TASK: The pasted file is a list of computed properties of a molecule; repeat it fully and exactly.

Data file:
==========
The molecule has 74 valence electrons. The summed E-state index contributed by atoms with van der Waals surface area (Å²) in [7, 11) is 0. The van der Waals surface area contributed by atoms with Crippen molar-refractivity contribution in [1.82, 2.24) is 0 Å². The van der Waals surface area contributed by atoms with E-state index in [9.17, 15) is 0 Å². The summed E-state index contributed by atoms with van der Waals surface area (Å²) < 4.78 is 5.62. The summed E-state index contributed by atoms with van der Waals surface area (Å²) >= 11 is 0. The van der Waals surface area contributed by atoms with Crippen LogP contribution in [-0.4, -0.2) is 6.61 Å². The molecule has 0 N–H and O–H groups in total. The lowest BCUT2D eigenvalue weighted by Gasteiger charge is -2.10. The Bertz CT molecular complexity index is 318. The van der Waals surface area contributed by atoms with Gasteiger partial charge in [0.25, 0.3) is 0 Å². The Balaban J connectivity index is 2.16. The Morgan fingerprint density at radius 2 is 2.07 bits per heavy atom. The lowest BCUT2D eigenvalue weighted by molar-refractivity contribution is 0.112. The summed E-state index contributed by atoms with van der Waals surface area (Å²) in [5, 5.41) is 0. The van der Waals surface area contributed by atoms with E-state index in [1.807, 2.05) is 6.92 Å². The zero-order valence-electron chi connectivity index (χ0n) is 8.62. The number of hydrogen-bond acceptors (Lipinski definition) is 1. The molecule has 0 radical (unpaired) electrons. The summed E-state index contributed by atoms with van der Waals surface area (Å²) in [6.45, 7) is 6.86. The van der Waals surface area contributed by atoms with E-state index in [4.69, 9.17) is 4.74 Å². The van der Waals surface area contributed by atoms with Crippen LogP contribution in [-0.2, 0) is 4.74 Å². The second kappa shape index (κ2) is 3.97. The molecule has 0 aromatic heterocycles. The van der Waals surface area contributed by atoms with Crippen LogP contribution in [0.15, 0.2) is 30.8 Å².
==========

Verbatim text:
The molecule has 74 valence electrons. The summed E-state index contributed by atoms with van der Waals surface area (Å²) in [7, 11) is 0. The van der Waals surface area contributed by atoms with Crippen molar-refractivity contribution in [1.82, 2.24) is 0 Å². The van der Waals surface area contributed by atoms with E-state index in [9.17, 15) is 0 Å². The summed E-state index contributed by atoms with van der Waals surface area (Å²) < 4.78 is 5.62. The summed E-state index contributed by atoms with van der Waals surface area (Å²) >= 11 is 0. The van der Waals surface area contributed by atoms with Crippen LogP contribution in [-0.4, -0.2) is 6.61 Å². The molecule has 0 N–H and O–H groups in total. The lowest BCUT2D eigenvalue weighted by Gasteiger charge is -2.10. The Bertz CT molecular complexity index is 318. The van der Waals surface area contributed by atoms with Gasteiger partial charge in [0.25, 0.3) is 0 Å². The Balaban J connectivity index is 2.16. The Morgan fingerprint density at radius 2 is 2.07 bits per heavy atom. The lowest BCUT2D eigenvalue weighted by molar-refractivity contribution is 0.112. The summed E-state index contributed by atoms with van der Waals surface area (Å²) in [5, 5.41) is 0. The van der Waals surface area contributed by atoms with E-state index in [1.807, 2.05) is 6.92 Å². The zero-order valence-electron chi connectivity index (χ0n) is 8.62. The number of hydrogen-bond acceptors (Lipinski definition) is 1. The molecule has 0 radical (unpaired) electrons. The summed E-state index contributed by atoms with van der Waals surface area (Å²) in [6.45, 7) is 6.86. The van der Waals surface area contributed by atoms with E-state index in [4.69, 9.17) is 4.74 Å². The van der Waals surface area contributed by atoms with Crippen LogP contribution in [-0.2, 0) is 4.74 Å². The second kappa shape index (κ2) is 3.97. The molecule has 0 aromatic heterocycles. The van der Waals surface area contributed by atoms with Crippen LogP contribution in [0.15, 0.2) is 30.8 Å².